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Funny thing. This question is coming at a perfect time. I have this new friend. We get along and then suddenly, the energy shifts and we are not communicating and I am saying things that hurt her and she is saying things that offend me. Doesn’t sound pleasant right? I am judging how she is handling her life, her taste etc. And I feel it right back. So what does this mean? Why am I partaking in the vices of judgment and blame? Well…I find that when I am triggered this intensely by a situation or a person, I am really fighting with a part of myself that I do not like or am afraid of. This person and I share many of the same life situations. And I think I am finding it painful to view up close a side of myself I am not proud of.

So to answer the question, when conversations and interactions with someone get you in a position of anger and blame, you have to start with yourself. Why are you getting so personally involved? If you can’t come from a place of detachment and love with someone, then you need to look at yourself and your own beliefs to be clean about what negative stuff you are bringing to the relationship.

Linda, age 60, says:
 
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My belief is that opinions are a derivative of personal values combined with life experience, and my sense is that it’s our values that provide the emotional heat behind our opinions.  I’m not so sure that being “stuck” with an opinion is such a bad thing if it’s a true reflection of one’s values.  What we do with those opinions seems to be the question at hand, however, and I have no doubt that the level of judgment directly relates to the element of what we hold to be truth.

A couple of years ago, a woman moved into town who became connected to my social circle.  Her need for inclusion was so strong that she began to take over the planning of many unique social events, and the group’s acceptance level was high.  However, after a period of time, another side of her became more pronounced that displayed a sarcastic, derisive nature as well as many negative behavioral traits. Where she had once been included, people were now going out of their way to exclude her from social gatherings. Most of the women had changed their opinion of her, not because she couldn’t give a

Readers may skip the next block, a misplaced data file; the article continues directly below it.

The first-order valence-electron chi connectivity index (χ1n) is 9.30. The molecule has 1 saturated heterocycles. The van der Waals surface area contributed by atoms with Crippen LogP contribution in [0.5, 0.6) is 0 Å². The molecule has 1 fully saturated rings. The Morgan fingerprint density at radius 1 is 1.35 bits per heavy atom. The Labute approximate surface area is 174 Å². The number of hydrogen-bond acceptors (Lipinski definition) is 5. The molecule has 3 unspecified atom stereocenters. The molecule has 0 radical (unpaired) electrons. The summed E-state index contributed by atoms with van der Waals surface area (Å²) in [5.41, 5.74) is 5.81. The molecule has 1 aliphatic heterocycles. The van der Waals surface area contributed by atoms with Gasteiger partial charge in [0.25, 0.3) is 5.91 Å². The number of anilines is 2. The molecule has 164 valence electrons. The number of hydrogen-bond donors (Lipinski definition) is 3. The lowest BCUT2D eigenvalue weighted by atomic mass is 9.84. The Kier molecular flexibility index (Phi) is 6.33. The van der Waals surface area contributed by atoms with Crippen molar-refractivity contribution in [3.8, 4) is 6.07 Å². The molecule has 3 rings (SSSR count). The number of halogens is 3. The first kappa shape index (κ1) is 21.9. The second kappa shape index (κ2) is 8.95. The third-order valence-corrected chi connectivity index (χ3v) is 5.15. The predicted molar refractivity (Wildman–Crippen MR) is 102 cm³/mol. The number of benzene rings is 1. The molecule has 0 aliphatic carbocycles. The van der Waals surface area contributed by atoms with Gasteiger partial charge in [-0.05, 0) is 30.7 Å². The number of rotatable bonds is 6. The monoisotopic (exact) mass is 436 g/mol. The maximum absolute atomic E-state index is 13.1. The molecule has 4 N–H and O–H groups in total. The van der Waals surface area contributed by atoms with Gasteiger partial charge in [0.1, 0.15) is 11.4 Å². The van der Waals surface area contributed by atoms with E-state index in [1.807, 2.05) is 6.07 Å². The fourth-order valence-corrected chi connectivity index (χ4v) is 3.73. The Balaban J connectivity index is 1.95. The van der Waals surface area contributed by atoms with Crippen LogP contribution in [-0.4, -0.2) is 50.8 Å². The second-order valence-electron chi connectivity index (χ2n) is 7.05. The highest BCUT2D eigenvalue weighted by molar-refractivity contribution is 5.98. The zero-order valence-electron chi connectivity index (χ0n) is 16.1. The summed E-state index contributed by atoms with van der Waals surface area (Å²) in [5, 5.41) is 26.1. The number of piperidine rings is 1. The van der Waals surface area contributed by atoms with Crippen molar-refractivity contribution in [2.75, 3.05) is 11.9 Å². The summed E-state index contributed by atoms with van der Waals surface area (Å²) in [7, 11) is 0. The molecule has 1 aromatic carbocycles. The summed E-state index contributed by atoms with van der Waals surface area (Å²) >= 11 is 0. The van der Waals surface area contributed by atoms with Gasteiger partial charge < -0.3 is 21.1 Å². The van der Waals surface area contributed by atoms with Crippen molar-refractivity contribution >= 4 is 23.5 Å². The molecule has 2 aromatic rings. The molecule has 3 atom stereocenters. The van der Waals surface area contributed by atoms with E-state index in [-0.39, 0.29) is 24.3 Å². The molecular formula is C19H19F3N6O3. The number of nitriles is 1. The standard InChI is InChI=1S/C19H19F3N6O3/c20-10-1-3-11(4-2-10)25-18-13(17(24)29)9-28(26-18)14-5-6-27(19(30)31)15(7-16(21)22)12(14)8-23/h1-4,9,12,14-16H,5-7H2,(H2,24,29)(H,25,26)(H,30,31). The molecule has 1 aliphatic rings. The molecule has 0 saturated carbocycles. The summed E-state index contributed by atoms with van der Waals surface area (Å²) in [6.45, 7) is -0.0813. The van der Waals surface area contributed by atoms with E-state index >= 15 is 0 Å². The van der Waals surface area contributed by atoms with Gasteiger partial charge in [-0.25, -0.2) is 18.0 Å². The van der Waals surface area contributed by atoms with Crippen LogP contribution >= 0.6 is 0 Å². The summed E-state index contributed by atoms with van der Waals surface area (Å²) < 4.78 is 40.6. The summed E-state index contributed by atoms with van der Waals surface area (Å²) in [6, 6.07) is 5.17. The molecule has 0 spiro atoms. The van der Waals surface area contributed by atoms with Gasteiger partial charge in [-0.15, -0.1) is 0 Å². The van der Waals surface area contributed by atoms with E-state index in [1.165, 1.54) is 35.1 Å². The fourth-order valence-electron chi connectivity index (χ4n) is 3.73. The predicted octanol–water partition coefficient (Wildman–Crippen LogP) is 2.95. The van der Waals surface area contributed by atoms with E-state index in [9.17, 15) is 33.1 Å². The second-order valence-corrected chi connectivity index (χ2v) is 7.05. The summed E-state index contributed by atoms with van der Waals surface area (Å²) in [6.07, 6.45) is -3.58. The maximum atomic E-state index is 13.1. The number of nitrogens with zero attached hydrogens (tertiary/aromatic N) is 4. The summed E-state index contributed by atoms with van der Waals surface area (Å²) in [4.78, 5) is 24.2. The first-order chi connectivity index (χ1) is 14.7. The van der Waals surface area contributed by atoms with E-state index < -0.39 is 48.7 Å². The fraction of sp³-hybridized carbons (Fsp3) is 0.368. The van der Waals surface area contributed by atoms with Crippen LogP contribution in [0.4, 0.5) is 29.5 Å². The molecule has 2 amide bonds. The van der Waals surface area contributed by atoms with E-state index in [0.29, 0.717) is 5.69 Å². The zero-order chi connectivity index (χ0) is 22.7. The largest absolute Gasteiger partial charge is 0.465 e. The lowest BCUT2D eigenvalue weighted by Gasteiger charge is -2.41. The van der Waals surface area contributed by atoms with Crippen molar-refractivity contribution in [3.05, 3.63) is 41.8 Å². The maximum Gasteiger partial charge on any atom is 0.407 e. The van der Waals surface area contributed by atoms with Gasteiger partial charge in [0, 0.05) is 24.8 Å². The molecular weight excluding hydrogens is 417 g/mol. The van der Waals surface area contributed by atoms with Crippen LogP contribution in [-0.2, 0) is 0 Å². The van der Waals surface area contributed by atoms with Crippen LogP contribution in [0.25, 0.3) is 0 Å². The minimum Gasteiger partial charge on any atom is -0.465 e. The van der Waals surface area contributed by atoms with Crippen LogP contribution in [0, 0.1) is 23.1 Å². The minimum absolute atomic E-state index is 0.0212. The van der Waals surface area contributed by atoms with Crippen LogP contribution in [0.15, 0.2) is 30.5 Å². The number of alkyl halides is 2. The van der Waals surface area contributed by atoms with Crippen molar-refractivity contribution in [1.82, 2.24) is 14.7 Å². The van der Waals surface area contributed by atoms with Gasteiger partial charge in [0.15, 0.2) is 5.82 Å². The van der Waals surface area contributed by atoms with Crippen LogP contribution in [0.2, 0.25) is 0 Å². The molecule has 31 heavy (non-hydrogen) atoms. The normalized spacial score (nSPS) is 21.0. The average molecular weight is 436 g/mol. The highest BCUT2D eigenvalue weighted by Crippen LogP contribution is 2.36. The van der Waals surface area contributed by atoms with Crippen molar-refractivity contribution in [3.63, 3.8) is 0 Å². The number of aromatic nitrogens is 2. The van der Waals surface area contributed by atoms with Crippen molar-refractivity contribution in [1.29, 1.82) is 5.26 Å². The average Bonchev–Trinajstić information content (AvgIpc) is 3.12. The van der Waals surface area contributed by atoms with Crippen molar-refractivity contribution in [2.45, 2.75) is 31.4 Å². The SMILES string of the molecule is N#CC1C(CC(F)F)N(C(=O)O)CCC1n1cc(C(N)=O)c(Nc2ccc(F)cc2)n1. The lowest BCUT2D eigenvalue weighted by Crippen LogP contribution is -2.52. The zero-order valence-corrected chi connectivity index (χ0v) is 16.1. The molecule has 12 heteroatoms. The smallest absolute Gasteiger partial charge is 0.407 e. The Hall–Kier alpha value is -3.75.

good party, because no one could relate to the negative side of her nature.  She suddenly was being judged for a value system that was different from most of the others.

Could anything have been done differently? Should we have been more accepting of her behavior? In a perfect world, we’d all just get along and not let someone’s “stuff” get in our way. We’d all work hard to see through others and be accepting of who they are despite their behaviors. But, the truth be told, I’m not sure I want to work that hard any more. And maybe that’s all about being 60.

 

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  • Andrea

    That’s a fairly obvious answer. Programming, why else? Societal programming, family programming, friends, media, etc.
    If we consciously decided to shift our focus to pointing out what we do well, we would build are own self image. When we judge we are truly only judging ourselves. It’s a huge waste of energy, so consider giving it up, like smoking.
    My question is, Why do we not talk about what we do well? Why is it alright for someone to tell you that you do something well, but when you say it yourself or take credit for your gifts, it’s considered boastful?
    Learn to know what you do well and share it with others, for it is a gift and needs to be shared. Build on it, and give up hiding it. Gossip or judgment is about putting others down. A huge waste of energy.
    Worthiness begins within, so start doing the inner work and your outer world will reflect that new shimmering light. We all shine more brightly when we focus on ourselves FIRST and in turn we have more to give to others.
    I refuse to particpate in judgment, I do enough of it to myself. I intend to invest energy in appreciation, respect and admiration for myself and others.
    In Appreciation for all the strong women who are reading this now, I bow to you all.
    In Sisterhood,
    Andrea